Stockholm's Transportation Remodel

In Stockholm, Sweden, planners are moving ahead with a broad central city redevelopment plan that seeks to continue the city's trend of reducing car traffic and congestion, and making it easier for bikers, walkers and transit takers to get around.
June 28, 2011, 8am PDT | Nate Berg
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Writing for Citiwire, Roberta Brandes Gratz details the project.

"Imagine this: A major city center redevelopment scheme would take down two highway bridges and build one replacement, shrink vehicular access from 12 to 8 lanes (6 for cars, 2 for trams and buses), expand cycle, pedestrian and public transit capacity, diminish the number and height of proposed new buildings after public comment, and add a sizable park also at the urging of the public. No developer input is solicited or accepted until a final design is approved by the City Council and fully designed. Plus, the long and involved process, with its extensive public input, actually thrills city planners.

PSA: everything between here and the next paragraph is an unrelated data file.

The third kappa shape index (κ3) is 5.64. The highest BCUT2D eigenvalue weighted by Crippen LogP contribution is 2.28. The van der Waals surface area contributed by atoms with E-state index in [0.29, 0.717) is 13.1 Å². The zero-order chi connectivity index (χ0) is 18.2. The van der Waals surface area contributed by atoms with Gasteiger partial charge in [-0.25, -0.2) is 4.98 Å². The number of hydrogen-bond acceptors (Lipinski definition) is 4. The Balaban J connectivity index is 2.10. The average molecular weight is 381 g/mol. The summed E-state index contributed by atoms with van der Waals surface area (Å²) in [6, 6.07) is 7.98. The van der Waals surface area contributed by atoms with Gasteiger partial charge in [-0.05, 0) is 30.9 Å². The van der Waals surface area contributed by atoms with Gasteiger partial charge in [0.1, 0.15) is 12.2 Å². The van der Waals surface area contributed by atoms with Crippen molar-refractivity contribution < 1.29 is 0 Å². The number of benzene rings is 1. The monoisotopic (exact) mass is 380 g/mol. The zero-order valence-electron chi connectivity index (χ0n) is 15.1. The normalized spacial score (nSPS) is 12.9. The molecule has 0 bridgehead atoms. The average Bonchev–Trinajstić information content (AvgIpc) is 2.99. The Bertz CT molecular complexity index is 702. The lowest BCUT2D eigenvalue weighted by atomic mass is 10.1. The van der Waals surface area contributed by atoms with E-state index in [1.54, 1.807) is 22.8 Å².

Sound like a fantasy?"

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Published on Thursday, June 23, 2011 in Citiwire
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